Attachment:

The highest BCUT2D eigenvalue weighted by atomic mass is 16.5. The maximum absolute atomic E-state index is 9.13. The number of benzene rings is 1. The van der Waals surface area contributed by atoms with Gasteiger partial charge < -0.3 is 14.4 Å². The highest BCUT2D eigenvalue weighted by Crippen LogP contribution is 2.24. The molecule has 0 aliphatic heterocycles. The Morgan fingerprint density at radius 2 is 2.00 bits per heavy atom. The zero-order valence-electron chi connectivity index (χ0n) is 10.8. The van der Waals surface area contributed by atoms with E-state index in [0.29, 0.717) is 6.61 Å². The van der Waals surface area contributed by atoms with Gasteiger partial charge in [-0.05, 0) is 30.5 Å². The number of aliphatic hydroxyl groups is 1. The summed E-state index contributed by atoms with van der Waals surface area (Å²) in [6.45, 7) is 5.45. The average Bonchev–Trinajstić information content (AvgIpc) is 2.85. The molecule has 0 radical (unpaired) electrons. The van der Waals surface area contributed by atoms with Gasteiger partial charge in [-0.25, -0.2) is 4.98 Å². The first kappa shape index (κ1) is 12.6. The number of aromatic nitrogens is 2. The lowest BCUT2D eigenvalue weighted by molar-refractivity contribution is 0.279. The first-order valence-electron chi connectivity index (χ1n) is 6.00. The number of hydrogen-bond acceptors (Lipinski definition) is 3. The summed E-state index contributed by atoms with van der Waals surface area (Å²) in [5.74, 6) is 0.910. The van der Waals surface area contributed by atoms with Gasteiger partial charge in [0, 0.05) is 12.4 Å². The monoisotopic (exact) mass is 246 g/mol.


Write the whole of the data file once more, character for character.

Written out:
The highest BCUT2D eigenvalue weighted by atomic mass is 16.5. The maximum absolute atomic E-state index is 9.13. The number of benzene rings is 1. The van der Waals surface area contributed by atoms with Gasteiger partial charge < -0.3 is 14.4 Å². The highest BCUT2D eigenvalue weighted by Crippen LogP contribution is 2.24. The molecule has 0 aliphatic heterocycles. The Morgan fingerprint density at radius 2 is 2.00 bits per heavy atom. The zero-order valence-electron chi connectivity index (χ0n) is 10.8. The van der Waals surface area contributed by atoms with E-state index in [0.29, 0.717) is 6.61 Å². The van der Waals surface area contributed by atoms with Gasteiger partial charge in [-0.05, 0) is 30.5 Å². The number of aliphatic hydroxyl groups is 1. The summed E-state index contributed by atoms with van der Waals surface area (Å²) in [6.45, 7) is 5.45. The average Bonchev–Trinajstić information content (AvgIpc) is 2.85. The molecule has 0 radical (unpaired) electrons. The van der Waals surface area contributed by atoms with Gasteiger partial charge in [-0.25, -0.2) is 4.98 Å². The first kappa shape index (κ1) is 12.6. The number of aromatic nitrogens is 2. The lowest BCUT2D eigenvalue weighted by molar-refractivity contribution is 0.279. The first-order valence-electron chi connectivity index (χ1n) is 6.00. The number of hydrogen-bond acceptors (Lipinski definition) is 3. The summed E-state index contributed by atoms with van der Waals surface area (Å²) in [5.74, 6) is 0.910. The van der Waals surface area contributed by atoms with Gasteiger partial charge in [0, 0.05) is 12.4 Å². The monoisotopic (exact) mass is 246 g/mol.